Dream Matchup: Old Gunslinger vs. Jets
Frank Sinatra said the best revenge is massive success. In deference to The Chairman, let's strike up the band for the best Super Bowl imaginable.
Brett Favre vs. the New York Jets.
The emotional well-being of billions of New Yorkers, Cheeseheads and Favre Bashers would be at stake. They'd rather get run over by Favre's tractor than see him win The Big One.
And consider the alternative. Do we really want another feel-good Super Bowl featuring nice guy Peyton Manning and countless paeans about how the Saints rebuilt New Orleans after Hurricane Katrina?
I like nice guys as much as the next guy, but what do audiences really go for?
Redemption. Vengeance. A pile of crow higher than the Empire State Building just waiting to be eaten.
This would be the greatest Revenge Bowl ever. The only others even remotely close were Jon Gruden vs. Al Davis and Doug Williams vs. QB Prejudice. You could also throw in the AFL's facial of the NFL in Super Bowl III.
Jets fans would be praying that history repeat itself in Miami. When it comes to galling an audience, Favre pulling a Namath would be like Dick Cheney winning an Oscar for a documentary on global cooling.
Even the greatest Viking of all time would probably be on his knees for the Jets. Fran Tarkenton spent last summer trying not to gag whenever Favre's name was mentioned.
"Here comes Brett Favre riding in on his white horse," Tarkenton said. "Doesn't go to training camp, doesn't come to offseason workouts and he's gonna come on his white horse and bond with all these players."
Great White Horseman 1, Tarkenton 0.
In fairness, Tarkenton must have been reading all the Favre reviews.
Approximately 59 percent of the media said Favre was on a runaway ego trip. Another 32 percent thought his mind had been warped by vengeance against the Packers and Jets. The rest were ESPN reporters who hated Favre for either not returning their calls or making them spend two months at the Motel 6 in Hattiesburg, Miss.
I'll admit Favre's retirement waffling got old, but he is the media gift that keeps on giving. What was a better story than Favre Comeback II?
Boon or bust, it would be 1,000 times more interesting than "Tavaris Jackson Takes Command in Minnesota." That got lost in the river of bile.
Favre said he just wanted to win.
Yeah right, Mr. Selfish.
He said a biceps injury caused his December downfall in New York.
Sure thing, Geezer.
He said he wanted to make sure his old bones were up for one more season.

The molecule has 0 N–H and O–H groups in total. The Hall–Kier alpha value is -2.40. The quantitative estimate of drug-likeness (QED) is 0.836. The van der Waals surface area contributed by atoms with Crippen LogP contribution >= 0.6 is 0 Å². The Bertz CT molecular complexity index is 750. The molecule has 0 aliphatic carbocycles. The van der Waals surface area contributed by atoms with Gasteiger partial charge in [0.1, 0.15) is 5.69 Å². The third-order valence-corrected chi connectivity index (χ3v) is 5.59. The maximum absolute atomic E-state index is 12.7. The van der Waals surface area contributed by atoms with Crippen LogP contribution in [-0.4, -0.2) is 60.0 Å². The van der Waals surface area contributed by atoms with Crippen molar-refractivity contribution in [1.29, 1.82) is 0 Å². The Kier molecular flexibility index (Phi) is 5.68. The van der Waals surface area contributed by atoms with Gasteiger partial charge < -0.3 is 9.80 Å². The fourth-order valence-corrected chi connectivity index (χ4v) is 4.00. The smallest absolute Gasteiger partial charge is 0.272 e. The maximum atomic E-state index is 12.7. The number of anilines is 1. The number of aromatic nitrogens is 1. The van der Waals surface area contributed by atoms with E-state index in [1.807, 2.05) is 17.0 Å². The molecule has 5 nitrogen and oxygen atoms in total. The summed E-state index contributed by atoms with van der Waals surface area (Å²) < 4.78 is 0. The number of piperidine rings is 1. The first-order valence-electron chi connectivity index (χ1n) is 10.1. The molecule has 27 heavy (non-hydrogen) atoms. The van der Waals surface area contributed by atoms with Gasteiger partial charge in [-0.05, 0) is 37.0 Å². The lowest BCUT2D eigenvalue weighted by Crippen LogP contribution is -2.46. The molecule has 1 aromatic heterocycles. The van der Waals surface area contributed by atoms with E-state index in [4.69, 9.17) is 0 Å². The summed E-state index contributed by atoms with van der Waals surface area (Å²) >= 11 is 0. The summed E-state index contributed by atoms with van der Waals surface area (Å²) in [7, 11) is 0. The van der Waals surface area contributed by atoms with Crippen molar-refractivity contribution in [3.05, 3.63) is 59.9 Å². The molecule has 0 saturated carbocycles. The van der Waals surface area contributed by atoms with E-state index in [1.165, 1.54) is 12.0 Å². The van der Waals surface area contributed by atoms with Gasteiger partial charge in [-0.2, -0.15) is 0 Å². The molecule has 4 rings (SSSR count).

Just retire, you Hick.
"Favre's time has come," one New York columnist wrote. "It is over."
That was one of the nicer pieces of unsolicited advice he received. If anything, New Yorkers these days should all be wearing Wranglers in honor of Favre.
His collateral damage claimed Eric Mangini. That led to Rex Ryan, who according to New York media is currently Vince Lombardi. It also paved the way for the Jets to draft Mark Sanchez, who is currently a combination of Namath, Joe Montana and Avatar hero Jake Scully.
You won't see any thank you notes if the Vikings show up in Miami, however. You would see plenty of stories about how the Favre Experiment blew up in New York's face. Most of them would quote Thomas Jones or other ex-teammates who weren't too high on Favre after his three-interception final game.
"If I were to sit here and say, 'Oh, man, it's OK,' that's not reality," Jones said. "I don't like it, I know everybody else on the team doesn't like it."
An unidentified player chimed in that "there was a lot of resentment in the room about him. He never socialized with us, never went to dinner with anyone."
Favre reportedly hasn't joined the Minneapolis chapter of Toastmasters, either. He has thrown 37 touchdowns and just seven interceptions.
If my quarterback does that, I don't care if he retires 28 times every off-season and never shaves. And maybe that little biceps problem Favre had in New York wasn't just an excuse.
The fact is Favre has already won. Even if the Vikings lose Sunday, nobody in Green Bay or New York or the media or anywhere else can honestly say Favre hasn't proved he is worth the aggravation.
And even though he won't say it, you know he'd love to stick it to everyone who blasted him for not winning or dining with the Jets. And anytime New York has something stuck to it, the rest of America (outside of Wisconsin) feels a little better about itself.
Conversely, wouldn't New York love to prove it's better off without that tractor-driving prima donna? You'd almost swear Sinatra had this storyline in mind.
He wanted to be a part of it, New York, New York.
The Jets didn't want him.
Will Favre get his massive success?
Wouldn't you love to find out?